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God vs. the doctors

Last Modified: July 23, 2021



This post was written by Patrick Riecke, director, Dignity and Spiritual Care, Parkview Health.

Sometimes people can portray medical situations as “God vs. the doctors.”

Sometimes, people of faith can feel at odds with the clinical team. They may say things like:

“The doctors don’t have the final word.”

“God will decide when I am going to die, not the doctors.”

“People all over the planet are praying for my dad. I know that prognosis can’t be true.”

While these feelings can be genuine, they can lead to a dangerous dichotomy. For a long time, some people have felt a tension between faith and medicine—religion and science. It can seem as if it’s some kind of competition where only one (the doctor or God) can win.

But when we are gathered around a hospital bed, painting the situation as God vs. the doctors doesn’t help anyone.

I’ve met some people who think that most physicians are anti-faith or even atheists. Of course, that’s not true. A 2005 study discovered that doctors in the United States are people of faith at a rate that is nearly identical to the rest of the population. My suspicion is that’s also the case in most other countries.

When a doctor tells you that he or she thinks you are going to die, they hope they are wrong, too.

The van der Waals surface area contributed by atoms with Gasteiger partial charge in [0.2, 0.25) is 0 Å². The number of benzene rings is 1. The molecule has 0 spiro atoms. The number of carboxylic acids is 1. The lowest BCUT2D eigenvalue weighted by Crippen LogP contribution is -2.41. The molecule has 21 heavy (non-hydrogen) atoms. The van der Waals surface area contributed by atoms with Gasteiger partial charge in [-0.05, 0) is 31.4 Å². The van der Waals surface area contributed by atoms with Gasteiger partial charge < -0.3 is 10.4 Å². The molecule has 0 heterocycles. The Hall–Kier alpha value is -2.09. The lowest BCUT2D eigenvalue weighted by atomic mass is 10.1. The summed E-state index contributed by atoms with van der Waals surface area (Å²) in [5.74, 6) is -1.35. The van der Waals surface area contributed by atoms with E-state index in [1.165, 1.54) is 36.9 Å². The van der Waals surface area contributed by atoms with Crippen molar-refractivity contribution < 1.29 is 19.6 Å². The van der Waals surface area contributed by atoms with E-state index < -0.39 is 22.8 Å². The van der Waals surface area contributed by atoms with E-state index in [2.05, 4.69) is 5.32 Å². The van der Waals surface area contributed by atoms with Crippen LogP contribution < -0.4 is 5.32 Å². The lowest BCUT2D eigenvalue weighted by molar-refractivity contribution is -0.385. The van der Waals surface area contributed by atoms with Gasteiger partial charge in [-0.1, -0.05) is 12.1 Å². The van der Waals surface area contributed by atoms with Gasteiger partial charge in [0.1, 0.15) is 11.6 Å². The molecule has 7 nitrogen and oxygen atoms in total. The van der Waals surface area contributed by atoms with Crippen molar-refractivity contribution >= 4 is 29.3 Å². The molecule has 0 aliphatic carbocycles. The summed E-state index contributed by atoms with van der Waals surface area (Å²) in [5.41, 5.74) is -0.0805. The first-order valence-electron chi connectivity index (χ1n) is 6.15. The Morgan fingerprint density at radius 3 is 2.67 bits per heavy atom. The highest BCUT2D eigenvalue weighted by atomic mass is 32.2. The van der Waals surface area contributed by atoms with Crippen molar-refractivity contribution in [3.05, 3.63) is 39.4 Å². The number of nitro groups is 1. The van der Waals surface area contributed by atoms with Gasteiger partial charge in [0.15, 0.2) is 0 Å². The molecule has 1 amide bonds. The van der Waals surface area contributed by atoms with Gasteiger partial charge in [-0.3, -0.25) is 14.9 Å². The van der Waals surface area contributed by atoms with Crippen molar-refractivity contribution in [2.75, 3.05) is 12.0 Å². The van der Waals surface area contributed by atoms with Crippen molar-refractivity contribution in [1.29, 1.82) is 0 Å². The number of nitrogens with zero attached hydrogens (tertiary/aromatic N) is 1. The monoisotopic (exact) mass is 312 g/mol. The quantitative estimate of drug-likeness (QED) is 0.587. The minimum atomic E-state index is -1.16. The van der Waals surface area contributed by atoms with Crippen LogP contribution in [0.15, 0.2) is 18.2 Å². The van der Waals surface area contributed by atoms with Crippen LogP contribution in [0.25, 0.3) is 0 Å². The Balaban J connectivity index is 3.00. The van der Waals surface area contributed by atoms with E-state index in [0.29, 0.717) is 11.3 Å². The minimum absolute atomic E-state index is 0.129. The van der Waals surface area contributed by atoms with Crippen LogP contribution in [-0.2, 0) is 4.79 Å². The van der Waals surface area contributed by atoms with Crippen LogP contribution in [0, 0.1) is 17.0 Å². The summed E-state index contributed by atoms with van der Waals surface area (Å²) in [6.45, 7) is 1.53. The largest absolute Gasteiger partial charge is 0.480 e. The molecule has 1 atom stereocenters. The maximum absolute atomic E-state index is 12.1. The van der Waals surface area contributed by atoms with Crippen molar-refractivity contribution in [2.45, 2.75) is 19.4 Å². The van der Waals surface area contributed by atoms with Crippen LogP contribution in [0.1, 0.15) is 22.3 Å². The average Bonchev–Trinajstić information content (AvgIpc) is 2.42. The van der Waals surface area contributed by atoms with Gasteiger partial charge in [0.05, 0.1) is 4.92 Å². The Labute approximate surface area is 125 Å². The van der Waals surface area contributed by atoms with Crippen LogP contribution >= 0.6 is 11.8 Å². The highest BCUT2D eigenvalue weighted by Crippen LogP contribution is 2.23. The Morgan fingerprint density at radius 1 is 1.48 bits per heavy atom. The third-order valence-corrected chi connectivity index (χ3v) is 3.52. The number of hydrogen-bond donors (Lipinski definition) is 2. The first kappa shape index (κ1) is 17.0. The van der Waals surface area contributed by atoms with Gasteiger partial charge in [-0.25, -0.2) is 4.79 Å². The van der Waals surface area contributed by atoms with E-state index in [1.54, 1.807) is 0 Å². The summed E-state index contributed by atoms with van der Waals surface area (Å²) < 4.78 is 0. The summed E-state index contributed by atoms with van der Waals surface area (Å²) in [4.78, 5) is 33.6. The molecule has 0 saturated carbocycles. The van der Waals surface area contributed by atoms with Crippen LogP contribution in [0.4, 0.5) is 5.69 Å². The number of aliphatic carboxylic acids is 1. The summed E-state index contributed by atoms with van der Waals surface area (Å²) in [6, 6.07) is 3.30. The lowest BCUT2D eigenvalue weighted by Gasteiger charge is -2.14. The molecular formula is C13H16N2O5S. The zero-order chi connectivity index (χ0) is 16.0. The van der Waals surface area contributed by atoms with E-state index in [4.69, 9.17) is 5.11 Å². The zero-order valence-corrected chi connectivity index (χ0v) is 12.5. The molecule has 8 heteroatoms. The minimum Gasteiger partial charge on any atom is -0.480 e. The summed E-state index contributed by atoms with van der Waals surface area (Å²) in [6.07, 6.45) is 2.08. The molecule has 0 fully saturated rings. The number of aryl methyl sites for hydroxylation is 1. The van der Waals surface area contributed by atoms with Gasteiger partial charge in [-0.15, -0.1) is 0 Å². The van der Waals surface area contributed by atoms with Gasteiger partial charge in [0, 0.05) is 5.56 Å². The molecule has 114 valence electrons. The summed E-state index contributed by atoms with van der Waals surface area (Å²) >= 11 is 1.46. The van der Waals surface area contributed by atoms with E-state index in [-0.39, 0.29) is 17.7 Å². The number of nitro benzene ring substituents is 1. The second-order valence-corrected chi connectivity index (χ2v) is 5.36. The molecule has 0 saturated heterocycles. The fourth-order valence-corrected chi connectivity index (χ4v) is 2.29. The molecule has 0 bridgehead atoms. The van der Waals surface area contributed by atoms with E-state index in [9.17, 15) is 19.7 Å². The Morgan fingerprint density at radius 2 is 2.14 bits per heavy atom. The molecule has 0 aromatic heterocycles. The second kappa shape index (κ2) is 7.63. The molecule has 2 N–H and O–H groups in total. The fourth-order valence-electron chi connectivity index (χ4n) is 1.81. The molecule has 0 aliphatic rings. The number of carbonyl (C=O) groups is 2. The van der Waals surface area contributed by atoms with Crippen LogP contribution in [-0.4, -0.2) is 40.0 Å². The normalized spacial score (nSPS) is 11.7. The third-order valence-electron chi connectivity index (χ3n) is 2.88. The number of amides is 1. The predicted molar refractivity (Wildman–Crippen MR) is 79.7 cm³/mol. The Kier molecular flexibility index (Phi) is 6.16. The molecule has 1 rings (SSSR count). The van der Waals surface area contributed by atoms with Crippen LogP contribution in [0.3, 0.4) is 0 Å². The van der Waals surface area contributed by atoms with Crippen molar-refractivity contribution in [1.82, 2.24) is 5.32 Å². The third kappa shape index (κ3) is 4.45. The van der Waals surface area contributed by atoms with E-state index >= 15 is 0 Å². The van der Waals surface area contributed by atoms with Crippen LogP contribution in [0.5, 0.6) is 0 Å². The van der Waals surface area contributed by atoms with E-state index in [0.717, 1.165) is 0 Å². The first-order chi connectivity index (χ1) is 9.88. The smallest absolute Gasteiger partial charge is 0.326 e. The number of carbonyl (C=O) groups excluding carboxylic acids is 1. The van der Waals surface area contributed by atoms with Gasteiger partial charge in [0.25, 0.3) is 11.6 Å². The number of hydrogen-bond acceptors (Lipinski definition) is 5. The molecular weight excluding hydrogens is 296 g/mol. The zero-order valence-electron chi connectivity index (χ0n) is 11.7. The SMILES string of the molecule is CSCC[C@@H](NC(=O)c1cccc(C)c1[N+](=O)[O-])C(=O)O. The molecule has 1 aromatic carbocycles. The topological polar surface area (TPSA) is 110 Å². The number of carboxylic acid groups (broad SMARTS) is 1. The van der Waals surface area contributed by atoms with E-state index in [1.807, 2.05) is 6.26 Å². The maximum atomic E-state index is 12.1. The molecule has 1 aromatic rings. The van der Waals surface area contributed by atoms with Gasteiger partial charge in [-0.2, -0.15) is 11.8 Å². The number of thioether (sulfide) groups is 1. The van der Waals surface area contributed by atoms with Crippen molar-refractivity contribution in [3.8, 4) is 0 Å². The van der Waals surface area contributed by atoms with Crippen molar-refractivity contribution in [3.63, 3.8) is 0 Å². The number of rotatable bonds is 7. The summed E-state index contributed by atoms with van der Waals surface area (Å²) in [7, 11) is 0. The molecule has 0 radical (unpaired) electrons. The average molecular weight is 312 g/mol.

Doctors don’t wish for patients to die.

Quite the contrary.

The greatest fear for many physicians is the death of a patient. Dr. Atul Gawande is quite vulnerable on this point in his book, Being Mortal. Physicians usually err on the side of doing too much to save a person’s life and being too optimistic, not the other way around. Estimates of patient survival given by physicians (“you have six months to live”) are usually heavily influenced by the optimism of the physician.

In another study, researchers discovered that while the physicians’ prediction of survival (of cancer patients) averaged 42 days, actual survival averaged only 29 days. That means that the physicians were holding out more hope than warranted, not less.

Many believe this overestimation of survival is the result of the emotional struggle many physicians feel when discussing patients’ prognoses with them. Imagine having to be the person who comes into a room and tells a family that their loved one is going to die in less than a year or less than a month. Naturally, physicians shy away from this harsh reality.

The point is this: No matter the faith, the people skills, the tone, the education or anything else, the doctor wants the best possible outcome for every patient in every situation. They are hard-wired to want this so much that they usually cannot bring themselves to admit how long (or short) they think you will live.

It does not help anyone to paint the situation as God vs. the doctors. If I am a patient in a hospital bed with a scary diagnosis or injury, I need to feel that everyone is on my side—my family, my faith community and my clinical care team.

Patients, friends, family, people from the faith community, can certainly have an important dialogue with the healthcare team, but should be careful not to describe the situation as a competition between God and the care team.


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